There are few things I love more than settling down with a massive, massive book, comfortable in the knowledge that it’s going to be the type of all-encompassing read that will engross me and transport me for weeks to come. This was the feeling I had when I cracked open Anathem, Neal Stephenson’s long-awaited new novel.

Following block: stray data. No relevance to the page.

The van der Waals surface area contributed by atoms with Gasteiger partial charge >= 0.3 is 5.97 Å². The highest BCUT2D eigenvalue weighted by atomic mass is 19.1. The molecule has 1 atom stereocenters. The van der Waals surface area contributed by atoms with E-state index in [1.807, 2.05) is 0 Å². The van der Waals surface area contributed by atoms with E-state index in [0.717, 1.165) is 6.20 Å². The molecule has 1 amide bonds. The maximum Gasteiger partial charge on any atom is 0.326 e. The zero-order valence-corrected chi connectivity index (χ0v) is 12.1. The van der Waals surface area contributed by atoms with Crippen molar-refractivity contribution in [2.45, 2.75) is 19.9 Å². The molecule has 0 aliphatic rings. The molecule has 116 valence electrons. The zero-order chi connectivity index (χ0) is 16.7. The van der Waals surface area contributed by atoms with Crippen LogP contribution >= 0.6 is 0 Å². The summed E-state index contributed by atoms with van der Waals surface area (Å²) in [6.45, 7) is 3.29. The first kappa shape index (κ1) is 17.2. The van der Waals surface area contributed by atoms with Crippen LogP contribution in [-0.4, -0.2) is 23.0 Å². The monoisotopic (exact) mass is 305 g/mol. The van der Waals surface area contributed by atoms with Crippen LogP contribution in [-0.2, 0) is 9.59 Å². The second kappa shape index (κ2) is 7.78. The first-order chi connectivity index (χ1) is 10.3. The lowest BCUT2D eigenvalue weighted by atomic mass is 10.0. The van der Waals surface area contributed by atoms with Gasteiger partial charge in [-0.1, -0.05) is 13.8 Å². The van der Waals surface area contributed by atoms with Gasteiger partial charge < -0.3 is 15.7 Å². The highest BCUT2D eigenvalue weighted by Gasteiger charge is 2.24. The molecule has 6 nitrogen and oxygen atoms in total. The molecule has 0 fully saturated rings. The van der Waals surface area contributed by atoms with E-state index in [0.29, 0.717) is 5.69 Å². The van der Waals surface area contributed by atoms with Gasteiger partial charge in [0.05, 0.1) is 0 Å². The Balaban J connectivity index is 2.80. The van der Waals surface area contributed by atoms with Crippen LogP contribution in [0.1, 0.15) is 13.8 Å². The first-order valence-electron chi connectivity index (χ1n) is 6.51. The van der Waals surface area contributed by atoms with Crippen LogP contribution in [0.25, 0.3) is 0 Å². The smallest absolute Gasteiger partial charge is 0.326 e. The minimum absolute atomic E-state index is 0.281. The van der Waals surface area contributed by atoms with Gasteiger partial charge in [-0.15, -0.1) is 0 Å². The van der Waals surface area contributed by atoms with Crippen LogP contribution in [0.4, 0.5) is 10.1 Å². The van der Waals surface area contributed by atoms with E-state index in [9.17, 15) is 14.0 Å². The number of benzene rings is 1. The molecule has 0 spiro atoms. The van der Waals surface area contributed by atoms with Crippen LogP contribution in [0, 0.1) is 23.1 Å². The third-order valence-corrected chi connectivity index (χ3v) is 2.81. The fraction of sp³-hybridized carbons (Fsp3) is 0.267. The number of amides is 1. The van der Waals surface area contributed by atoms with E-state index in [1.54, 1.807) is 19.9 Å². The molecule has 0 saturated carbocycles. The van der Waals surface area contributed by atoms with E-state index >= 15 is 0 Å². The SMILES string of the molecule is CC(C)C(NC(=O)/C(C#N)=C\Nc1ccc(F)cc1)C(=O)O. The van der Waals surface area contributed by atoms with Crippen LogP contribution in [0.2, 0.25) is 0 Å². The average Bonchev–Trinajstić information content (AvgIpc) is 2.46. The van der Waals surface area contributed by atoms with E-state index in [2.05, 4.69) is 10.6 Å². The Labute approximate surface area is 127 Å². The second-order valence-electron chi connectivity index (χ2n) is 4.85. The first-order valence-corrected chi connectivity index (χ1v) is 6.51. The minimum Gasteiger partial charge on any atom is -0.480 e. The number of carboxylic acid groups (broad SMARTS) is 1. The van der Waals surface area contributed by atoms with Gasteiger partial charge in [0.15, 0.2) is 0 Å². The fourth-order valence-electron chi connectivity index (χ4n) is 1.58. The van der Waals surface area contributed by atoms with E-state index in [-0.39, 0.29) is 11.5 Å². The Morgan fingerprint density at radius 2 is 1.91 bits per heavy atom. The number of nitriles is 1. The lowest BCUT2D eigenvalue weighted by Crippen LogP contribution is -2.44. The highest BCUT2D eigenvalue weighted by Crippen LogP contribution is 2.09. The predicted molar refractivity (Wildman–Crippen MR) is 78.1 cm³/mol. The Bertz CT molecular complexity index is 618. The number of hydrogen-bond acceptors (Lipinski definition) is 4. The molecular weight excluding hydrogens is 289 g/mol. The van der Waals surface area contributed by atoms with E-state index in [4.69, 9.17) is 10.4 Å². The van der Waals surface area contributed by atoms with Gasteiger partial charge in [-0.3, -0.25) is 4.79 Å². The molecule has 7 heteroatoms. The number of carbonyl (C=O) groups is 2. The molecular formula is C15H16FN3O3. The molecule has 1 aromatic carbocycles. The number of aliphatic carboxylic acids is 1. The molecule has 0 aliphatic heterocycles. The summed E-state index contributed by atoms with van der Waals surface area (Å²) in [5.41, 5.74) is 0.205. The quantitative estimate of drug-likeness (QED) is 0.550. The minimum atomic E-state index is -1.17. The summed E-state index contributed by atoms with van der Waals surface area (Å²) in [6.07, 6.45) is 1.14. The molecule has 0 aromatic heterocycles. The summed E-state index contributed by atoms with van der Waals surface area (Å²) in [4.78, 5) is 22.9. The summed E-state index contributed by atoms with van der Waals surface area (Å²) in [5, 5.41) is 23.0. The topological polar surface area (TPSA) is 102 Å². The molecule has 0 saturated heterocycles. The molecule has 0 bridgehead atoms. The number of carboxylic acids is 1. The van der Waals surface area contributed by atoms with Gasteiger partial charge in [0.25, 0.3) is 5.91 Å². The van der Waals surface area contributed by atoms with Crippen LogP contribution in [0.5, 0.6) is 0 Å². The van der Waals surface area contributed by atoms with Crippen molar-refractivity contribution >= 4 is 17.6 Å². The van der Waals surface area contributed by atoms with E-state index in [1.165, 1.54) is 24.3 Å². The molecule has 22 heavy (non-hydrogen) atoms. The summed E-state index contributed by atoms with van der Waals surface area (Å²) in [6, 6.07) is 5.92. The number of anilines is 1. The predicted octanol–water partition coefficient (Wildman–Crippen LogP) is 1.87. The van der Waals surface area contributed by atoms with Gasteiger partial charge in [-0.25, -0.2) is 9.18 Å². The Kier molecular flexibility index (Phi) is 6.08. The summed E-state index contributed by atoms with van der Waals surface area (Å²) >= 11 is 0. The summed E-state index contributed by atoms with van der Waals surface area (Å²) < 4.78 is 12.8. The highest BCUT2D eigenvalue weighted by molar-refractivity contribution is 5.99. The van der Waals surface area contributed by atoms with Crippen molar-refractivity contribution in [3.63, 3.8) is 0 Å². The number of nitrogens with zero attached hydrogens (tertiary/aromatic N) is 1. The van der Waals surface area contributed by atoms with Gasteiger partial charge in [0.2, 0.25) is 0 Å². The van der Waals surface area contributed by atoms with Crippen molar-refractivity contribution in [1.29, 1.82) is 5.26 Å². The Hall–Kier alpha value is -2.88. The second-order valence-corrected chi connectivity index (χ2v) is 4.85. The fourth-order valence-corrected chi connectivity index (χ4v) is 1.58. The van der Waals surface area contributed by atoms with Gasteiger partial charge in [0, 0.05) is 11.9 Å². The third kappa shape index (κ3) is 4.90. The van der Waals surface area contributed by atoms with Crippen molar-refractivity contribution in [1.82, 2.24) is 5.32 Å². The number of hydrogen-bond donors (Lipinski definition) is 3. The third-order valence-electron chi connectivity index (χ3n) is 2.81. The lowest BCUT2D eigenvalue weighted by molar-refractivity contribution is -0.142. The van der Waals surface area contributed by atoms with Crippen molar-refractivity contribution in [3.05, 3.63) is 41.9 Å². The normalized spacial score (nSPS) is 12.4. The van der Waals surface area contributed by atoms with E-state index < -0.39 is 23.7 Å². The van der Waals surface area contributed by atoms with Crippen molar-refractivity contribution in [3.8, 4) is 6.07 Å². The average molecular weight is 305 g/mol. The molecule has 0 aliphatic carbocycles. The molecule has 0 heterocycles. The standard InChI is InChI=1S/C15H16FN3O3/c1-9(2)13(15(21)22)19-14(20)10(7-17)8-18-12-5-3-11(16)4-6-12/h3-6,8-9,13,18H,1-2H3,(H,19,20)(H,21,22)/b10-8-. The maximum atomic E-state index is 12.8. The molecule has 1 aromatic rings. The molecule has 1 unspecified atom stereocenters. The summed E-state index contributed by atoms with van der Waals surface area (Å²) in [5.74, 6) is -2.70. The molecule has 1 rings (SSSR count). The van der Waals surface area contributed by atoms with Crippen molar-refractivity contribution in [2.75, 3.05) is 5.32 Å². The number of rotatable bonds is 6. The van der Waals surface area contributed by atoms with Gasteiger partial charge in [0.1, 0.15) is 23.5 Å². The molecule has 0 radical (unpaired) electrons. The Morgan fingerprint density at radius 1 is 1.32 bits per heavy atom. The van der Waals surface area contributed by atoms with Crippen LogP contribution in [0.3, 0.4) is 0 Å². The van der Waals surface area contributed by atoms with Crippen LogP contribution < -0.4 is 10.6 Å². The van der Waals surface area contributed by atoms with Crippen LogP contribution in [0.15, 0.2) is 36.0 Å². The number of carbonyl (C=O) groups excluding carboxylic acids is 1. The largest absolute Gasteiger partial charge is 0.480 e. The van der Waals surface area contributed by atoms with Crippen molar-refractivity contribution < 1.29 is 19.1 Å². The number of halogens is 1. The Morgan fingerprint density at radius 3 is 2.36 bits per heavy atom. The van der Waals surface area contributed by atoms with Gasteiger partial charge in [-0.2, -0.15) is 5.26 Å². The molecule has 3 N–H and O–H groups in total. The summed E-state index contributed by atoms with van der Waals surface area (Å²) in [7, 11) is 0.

It starts out like The Name of the Rose, segues into A Canticle for Leibowitz, and then goes—well, I won’t give away where it goes. Suffice it to say you never have any idea where the book is going to take you, and just when you’ve gotten comfortable in one environment, you’re hurled into another. Of the many things I liked about the book (the vivid setting, the sympathetic characters, the lively plotting), Stephenson’s creative and consistent use of language is one of the most impressive; he invents words just alien enough to create a mood but just close enough to actual words to be plausible and understandable (on a side note, I’d be interested to see how translators render his linguistic creations—I’ll have to search out the German version of the book).